Absolute Right to Dismiss v. Bad Faith

Posted by NCBRC - September 6, 2021

Section 1307(b) grants debtors an absolute right of dismissal which is not limited by the court’s inherent power to punish bad faith conduct. Nichols v. Marana Stockyard & Livestock Market, No. 20-60043 (9th Cir. Sept. 1, 2021).

After the debtors filed their chapter 13 petition, they were indicted on a scheme to defraud the Marana Stockyard & Livestock Market. In order to avoid disclosing information that might harm their federal criminal case, the debtors declined to attend their 341 meeting of creditors, provide tax returns, or submit a proposed plan. Marana, acting as a claimant in the bankruptcy case, eventually moved to have the case converted to chapter 7 and the debtors responded with a motion to stay the bankruptcy proceedings. The bankruptcy court denied the motion for stay and granted the motion for conversion “for cause.” The debtors then moved for voluntary dismissal under section 1307(b) which provides: “On request of the debtor at any time, if the case has not been converted . . ., the court shall dismiss a case under this chapter.”

Denying the debtors’ motion for voluntary dismissal, the bankruptcy court relied on In re Rosson, 545 F.3d 764 (9th Cir. 2008), where the circuit court held that there was an implied bad faith exception to a debtor’s right to voluntarily dismiss. The Bankruptcy Appellate Panel for the Ninth Circuit affirmed.

On appeal to the circuit court, the debtors argued that Rosson had been effectively overruled by Law v. Siegel, 571 U.S. 415 (2014), which established that the bankruptcy court lacks power to punish a debtor’s bad behavior in a way that is contrary to the plain language of the Code.

In Rosson, the bankruptcy court ordered the debtor to contribute an arbitration award to his chapter 13 plan. When the debtor failed to do so, the court ordered conversion of the case to chapter 7. While the conversion was pending, the debtor moved for voluntary dismissal. The bankruptcy court denied the motion to dismiss stating that it would be a gross miscarriage of justice to allow the debtor to “abscond” with estate property. The Ninth Circuit affirmed, finding that under Marrama v. Citizens Bank of Massachusetts, 549 U.S. 365 (2007), which involved conversion from chapter 7 to chapter 13 under section 706(a), the debtor’s right to convert was constrained by the bankruptcy court’s power under section 105(a) to police bad faith.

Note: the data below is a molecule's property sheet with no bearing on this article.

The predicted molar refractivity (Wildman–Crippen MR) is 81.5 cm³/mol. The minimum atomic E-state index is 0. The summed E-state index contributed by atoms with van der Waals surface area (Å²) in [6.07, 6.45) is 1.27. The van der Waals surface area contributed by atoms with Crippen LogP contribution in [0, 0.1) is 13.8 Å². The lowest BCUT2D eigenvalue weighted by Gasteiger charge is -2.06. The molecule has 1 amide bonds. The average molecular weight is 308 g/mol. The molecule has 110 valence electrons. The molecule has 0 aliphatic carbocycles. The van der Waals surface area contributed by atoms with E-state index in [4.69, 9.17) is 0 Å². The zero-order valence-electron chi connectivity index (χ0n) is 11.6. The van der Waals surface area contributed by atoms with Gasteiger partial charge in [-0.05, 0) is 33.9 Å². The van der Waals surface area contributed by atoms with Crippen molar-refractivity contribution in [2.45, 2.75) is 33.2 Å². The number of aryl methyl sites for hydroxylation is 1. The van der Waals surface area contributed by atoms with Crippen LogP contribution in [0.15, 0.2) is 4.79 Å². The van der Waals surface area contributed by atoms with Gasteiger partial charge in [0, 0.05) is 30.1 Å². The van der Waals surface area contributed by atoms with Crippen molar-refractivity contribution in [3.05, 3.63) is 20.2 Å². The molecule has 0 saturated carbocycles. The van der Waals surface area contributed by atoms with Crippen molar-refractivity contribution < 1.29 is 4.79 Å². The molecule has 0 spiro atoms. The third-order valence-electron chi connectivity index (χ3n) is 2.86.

Seven years later, the Court addressed the limits of the court’s power to punish bad faith in Law v. Siegel. There, the debtor perpetrated a fraud on the court, and the trustee sought to recover costs of undoing the fraud by taxing the debtor’s exempt property. The Court held that the bankruptcy court could not use its equitable power in a way that contravened the express provisions of the Code. Where section 522(k) specified that exempt property could not be used to pay administrative expenses, the Court found that the bankruptcy court’s order was in error.

Marana argued that it was possible to reconcile Rosson with Law by reading Rosson not as an application of the court’s powers under section 105(a) to limit a debtor’s right to dismiss, but as saying only that a debtor’s bad faith may be “cause” for conversion to chapter 7 under section 1307(c).

The court rejected that argument as contrary to the actual holding in Rosson where the court explicitly ruled that “even otherwise unqualified rights in the debtor are subject to limitation by the bankruptcy court’s power under § 105(a) to police bad faith and abuse of process.” The court found that Law undercut the reasoning in Rosson such that the two cases were irreconcilable and Rosson must give way.

Applying Law to this case, the court found the language of section 1307(b) to be unambiguous and mandatory, leaving a court with no discretion to deny a debtor’s voluntary dismissal. Furthermore, the court found that section 1307(c), which provides for discretionary dismissal or conversion by the court, does not limit the debtor’s absolute right to voluntarily dismiss under section 1307(b). In the face of Marana’s argument that the court’s reading of section 1307(b) would effectively nullify the court’s power to convert under section 1307(c), the court found that the reverse was also true, as conversion precludes later voluntary dismissal. In fact, the court found that reading section 1307(b) as granting an absolute power of dismissal harmonized with the legislative policy of keeping chapter 13 a wholly voluntary avenue for relief.

The court concluded that “§ 1307(b)’s text confers upon the debtor an absolute right to dismiss a Chapter 13 bankruptcy case, subject to the single exception noted expressly in the statute itself. Consequently, the bankruptcy court here erred in denying the Nicholses’ motion to dismiss based solely on its finding of abuse of the bankruptcy process.” It reversed and remanded.

Nichols 9th Cir Sept 2021


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